Report on Llaima (Chile) — October 1979
Scientific Event Alert Network Bulletin, vol. 4, no. 10 (October 1979)
Managing Editor: David Squires.
Llaima (Chile) Tephra and lava flows from summit crater
Please cite this report as:
Global Volcanism Program, 1979. Report on Llaima (Chile) (Squires, D., ed.). Scientific Event Alert Network Bulletin, 4:10. Smithsonian Institution.
38.692°S, 71.729°W; summit elev. 3125 m
All times are local (unless otherwise noted)
After a series of subterranean noises and local earthquakes, an eruption from Llaima's central crater began at about 0200 on 15 October, with intermittent explosions ejecting gas and ash. A group of school teachers and students 7 km to the W saw explosions beginning at about 0800 that projected an ash column to about 1 km above the central crater. Police reports state that the eruption was briefly visible from San Patricio, 35 km to the W, at 0857. After 0900, steam and ash emission rapidly declined to fumarolic activity. Ash could be seen on the snow-covered slopes of the volcano. Tourists and residents of the area immediately around the volcano were evacuated.
[Hugo Moreno notes that reports of lava extrusion following the explosive activity were incorrect. Three lava debris flows/pyroclastic flows were generated by column collapse during the main explosion.]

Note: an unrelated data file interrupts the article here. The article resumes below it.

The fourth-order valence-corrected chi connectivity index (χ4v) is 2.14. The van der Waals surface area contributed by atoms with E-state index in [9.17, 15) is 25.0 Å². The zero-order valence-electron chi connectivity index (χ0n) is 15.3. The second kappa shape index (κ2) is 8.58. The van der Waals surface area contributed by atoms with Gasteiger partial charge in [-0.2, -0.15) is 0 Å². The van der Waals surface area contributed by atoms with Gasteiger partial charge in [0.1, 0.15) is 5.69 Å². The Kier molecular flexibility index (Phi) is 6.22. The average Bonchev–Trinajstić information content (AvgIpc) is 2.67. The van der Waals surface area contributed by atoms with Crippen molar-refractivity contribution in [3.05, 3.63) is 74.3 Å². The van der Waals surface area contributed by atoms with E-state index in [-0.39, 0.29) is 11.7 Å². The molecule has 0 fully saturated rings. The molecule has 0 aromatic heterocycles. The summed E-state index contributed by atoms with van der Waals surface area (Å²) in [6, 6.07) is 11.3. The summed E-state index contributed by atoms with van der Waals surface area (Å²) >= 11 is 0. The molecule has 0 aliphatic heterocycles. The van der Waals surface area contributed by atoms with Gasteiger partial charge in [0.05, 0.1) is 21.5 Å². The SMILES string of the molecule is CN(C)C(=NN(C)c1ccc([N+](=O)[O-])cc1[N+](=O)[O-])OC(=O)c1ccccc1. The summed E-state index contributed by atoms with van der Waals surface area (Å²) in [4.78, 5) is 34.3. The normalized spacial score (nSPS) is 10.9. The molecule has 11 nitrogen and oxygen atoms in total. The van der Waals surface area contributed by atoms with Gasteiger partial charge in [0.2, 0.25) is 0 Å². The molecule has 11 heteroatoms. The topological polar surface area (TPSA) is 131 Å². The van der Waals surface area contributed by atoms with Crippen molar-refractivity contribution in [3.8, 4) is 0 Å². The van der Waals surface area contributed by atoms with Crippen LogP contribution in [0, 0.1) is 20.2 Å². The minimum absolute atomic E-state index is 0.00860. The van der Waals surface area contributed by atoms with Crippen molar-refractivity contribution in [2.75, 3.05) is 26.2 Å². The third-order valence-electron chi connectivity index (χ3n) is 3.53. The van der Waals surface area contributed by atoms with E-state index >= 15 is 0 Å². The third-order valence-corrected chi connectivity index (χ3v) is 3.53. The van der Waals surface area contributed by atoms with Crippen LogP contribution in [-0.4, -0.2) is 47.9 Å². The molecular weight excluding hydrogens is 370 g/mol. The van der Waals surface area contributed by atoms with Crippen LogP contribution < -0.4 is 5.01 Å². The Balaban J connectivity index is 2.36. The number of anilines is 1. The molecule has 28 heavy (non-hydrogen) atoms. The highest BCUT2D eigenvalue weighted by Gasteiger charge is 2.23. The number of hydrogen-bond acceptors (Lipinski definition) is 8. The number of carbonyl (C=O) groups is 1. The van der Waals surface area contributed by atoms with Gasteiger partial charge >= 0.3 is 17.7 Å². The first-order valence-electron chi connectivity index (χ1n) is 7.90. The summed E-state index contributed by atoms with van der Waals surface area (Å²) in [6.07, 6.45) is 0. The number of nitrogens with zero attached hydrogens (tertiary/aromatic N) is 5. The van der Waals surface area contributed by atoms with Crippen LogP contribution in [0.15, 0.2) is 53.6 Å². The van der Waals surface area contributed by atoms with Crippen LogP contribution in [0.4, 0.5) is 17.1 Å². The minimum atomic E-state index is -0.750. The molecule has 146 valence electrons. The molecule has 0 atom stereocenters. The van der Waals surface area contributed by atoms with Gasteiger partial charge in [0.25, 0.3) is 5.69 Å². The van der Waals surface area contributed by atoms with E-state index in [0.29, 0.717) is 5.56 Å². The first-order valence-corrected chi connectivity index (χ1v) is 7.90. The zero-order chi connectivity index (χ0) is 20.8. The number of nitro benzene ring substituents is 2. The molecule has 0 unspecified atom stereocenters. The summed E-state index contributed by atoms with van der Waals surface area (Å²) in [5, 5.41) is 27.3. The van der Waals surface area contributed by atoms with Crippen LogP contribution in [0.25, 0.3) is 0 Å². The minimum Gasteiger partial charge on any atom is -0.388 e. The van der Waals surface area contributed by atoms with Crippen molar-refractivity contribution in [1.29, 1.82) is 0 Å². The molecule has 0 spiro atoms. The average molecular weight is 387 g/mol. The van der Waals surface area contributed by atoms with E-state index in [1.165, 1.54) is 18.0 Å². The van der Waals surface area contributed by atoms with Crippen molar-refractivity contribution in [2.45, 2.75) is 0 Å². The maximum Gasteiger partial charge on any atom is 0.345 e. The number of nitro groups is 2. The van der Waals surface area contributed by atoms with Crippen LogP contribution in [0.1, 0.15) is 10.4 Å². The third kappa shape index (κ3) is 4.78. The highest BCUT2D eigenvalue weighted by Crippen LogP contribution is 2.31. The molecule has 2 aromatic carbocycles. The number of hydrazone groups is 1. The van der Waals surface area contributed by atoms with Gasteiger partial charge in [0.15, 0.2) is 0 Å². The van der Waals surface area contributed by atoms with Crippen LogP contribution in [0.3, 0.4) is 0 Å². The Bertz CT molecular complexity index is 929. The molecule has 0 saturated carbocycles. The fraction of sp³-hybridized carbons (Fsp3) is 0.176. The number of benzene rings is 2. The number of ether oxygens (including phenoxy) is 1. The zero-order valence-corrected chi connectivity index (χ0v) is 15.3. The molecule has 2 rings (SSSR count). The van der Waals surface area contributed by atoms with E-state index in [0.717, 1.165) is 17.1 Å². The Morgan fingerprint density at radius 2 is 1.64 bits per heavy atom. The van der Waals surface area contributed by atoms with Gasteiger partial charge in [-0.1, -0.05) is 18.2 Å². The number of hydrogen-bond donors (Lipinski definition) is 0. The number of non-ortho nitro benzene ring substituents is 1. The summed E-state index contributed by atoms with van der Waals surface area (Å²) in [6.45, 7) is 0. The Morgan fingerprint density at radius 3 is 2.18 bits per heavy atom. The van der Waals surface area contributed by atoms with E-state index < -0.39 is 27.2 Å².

A brief period of lava extrusion from the central crater followed the explosive activity. The lava melted some of the ice near the summit, generating small lahars that moved N and E. Chilean Air Force personnel saw two lobes of lava on Llaima's W slopes during an overflight at 1200.
Hugo Moreno flew over the volcano the next day, observing three [black] flows, and . . . deposits of ash and lapilli to the NE (figure 1). Fine ash covered the slopes of Sierra Nevada volcano (20 km NE) and nearly reached Lonquimay village (45 km NE). Dense white vapor emerged from the central crater.
|Figure 1. Sketch map of Llaima showing the deposits from the 15 October 1979 eruption. Courtesy of Hugo Moreno.|
Geologic Background. Llaima, one of Chile's largest and most active volcanoes, contains two main historically active craters, one at the summit and the other, Pichillaima, to the SE. The massive, dominantly basaltic-to-andesitic, stratovolcano has a volume of 400 km3. A Holocene edifice built primarily of accumulated lava flows was constructed over an 8-km-wide caldera that formed about 13,200 years ago, following the eruption of the 24 km3 Curacautín Ignimbrite. More than 40 scoria cones dot the volcano's flanks. Following the end of an explosive stage about 7200 years ago, construction of the present edifice began, characterized by Strombolian, Hawaiian, and infrequent subplinian eruptions. Frequent moderate explosive eruptions with occasional lava flows have been recorded since the 17th century.
Information Contacts: H. Moreno R. and O. González-Ferrán, Univ. de Chile, Santiago.